13. Angelo di Mango

    Angelo di Mango Member

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    Thanks a lot for your long answers. I will study them with a map now.
     
  14. djinco

    djinco Member

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    Be careful walking as the hot springs can have a crust over the top and you can step into boiling (or near 100C) water and burn your foot badly. It happened to a shipmate on a port visit to Iceland.

    Cheers, Doug in Colorado
     
  15. silentworld

    silentworld Member

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    If you want to backpack with Pentax 67, you need really good quality, light weight hiking and camping gear to shave the weight. Check out www.backpackinglight.com for some gear suggestions. As to tent, I have a tarptent Scarp II I really like, you could get a Scarp I if you go solo (I think it is just a little over 2 pounds). A down bag would be much lighter than synthetic bag.
     
  16. crispinuk

    crispinuk Member

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    I found a nice little walking guide to Iceland http://www.rother.de/titpage/4802.php also available in French http://www.rother.de/titpage/4924.php
    It's mostly (or perhaps entirely, I haven't found time to read my copy yet) short day walks but will give you plenty of ideas and information.
    There is a 2-3 day hike along the river in Jökulsárgljúfur National Park which would be well worth doing, the rock formations there are amazing. As has been said there's also plenty around nearby Mývatn.
     
  17. paul owen

    paul owen Member

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    I count myself very fortunate that I have visited Iceland on 2 occasions - both solo in the last 3 years and I'm planning another solo visit of 4 weeks duration next summer (2011). I've been there for 2 weeks in early July as well as 2 weeks in early April. During the first visit I camped wild and rented a car and had an amazing time - despite the weather being very fickle! I took an extensive large format (5x4) outfit with me as well as the necessary tent, sleeping bag and camping necessities. My second visit made use of the excellent Icelandic farmhouses that are dotted around the country - usually near the Ring Road; very cheap and comfortable places to stay. On this trip I shot 6x17cms.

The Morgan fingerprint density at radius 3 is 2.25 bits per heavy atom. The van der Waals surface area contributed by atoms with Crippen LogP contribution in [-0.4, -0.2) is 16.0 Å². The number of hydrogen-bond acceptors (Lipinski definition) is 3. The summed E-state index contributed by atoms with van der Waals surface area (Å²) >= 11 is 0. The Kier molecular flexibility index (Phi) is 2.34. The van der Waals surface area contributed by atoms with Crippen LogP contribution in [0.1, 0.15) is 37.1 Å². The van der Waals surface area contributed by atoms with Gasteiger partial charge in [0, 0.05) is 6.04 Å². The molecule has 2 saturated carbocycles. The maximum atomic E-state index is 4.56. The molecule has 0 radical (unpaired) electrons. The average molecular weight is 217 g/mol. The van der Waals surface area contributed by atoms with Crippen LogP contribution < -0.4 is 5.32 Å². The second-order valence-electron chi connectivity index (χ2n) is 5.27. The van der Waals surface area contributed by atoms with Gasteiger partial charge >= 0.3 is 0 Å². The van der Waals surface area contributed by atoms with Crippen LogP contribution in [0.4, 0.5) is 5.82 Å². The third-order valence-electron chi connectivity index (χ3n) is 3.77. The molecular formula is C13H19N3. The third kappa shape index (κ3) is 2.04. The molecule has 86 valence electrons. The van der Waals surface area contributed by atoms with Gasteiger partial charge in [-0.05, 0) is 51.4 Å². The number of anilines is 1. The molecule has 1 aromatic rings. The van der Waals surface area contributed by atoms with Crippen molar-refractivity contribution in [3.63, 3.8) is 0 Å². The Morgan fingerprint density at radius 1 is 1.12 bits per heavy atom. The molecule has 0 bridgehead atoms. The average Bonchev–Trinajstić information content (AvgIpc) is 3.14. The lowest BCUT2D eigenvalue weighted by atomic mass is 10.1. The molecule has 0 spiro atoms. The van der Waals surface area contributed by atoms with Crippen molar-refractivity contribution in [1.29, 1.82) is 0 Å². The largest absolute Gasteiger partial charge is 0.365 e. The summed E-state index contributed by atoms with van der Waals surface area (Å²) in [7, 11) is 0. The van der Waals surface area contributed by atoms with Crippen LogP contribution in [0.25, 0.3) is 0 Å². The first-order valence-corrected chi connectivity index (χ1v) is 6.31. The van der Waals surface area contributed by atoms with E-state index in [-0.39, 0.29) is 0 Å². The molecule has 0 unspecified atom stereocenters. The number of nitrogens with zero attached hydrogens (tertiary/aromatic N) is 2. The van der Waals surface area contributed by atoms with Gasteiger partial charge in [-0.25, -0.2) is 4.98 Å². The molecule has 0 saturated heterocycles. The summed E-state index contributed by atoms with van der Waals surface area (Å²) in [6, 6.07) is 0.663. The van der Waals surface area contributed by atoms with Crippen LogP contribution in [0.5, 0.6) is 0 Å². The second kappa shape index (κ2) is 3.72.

The South coast road between Vik and Hofn is a must - you will need a car as travelling distances are great but you could easily spend 2 weeks and only cover a small percentage of the "sights".
    The north eastern area around Myvatn is also an amazing place.
    Facilities are VERY few and far between so make sure you stock up on supplies whenever you find a supermarket and always keep an eye on the fuel gauge if you rent a vehicle.
    Iceland is expensive but can be done cheaply - camping is the obvious choice; even campsites are very reasonably priced and all have hot showers. car rental is expensive - no two ways about it - but transport is a must. If you go in August you won't need a 4x4 so get the cheapest deal you can on a 2-wheel drive.
    I took a lightweight tarp tent and lightweight bag - the nights (the few hours of "darkness") were not too cold.
    Make sure you get some maps before you go - they too are expensive to buy in Iceland.
     
  18. jonogmun

    jonogmun Subscriber

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    May I just add a note of caution, not for you but for the nature: If you choose to rent a car, please stay on the roads/tracks. Do not drive through unspoilt terrain. The Icelandic vegetation is extremely fragile and we have far too many instances where drivers, both Icelanders and a few visitors, have driven through moss fields and left scars that will take decades to heal. Every time I drive from Reykjavik to southern Iceland I see scars that were left in the forties and fifties. Hiking is fine, but drive with care, for your sake and nature's.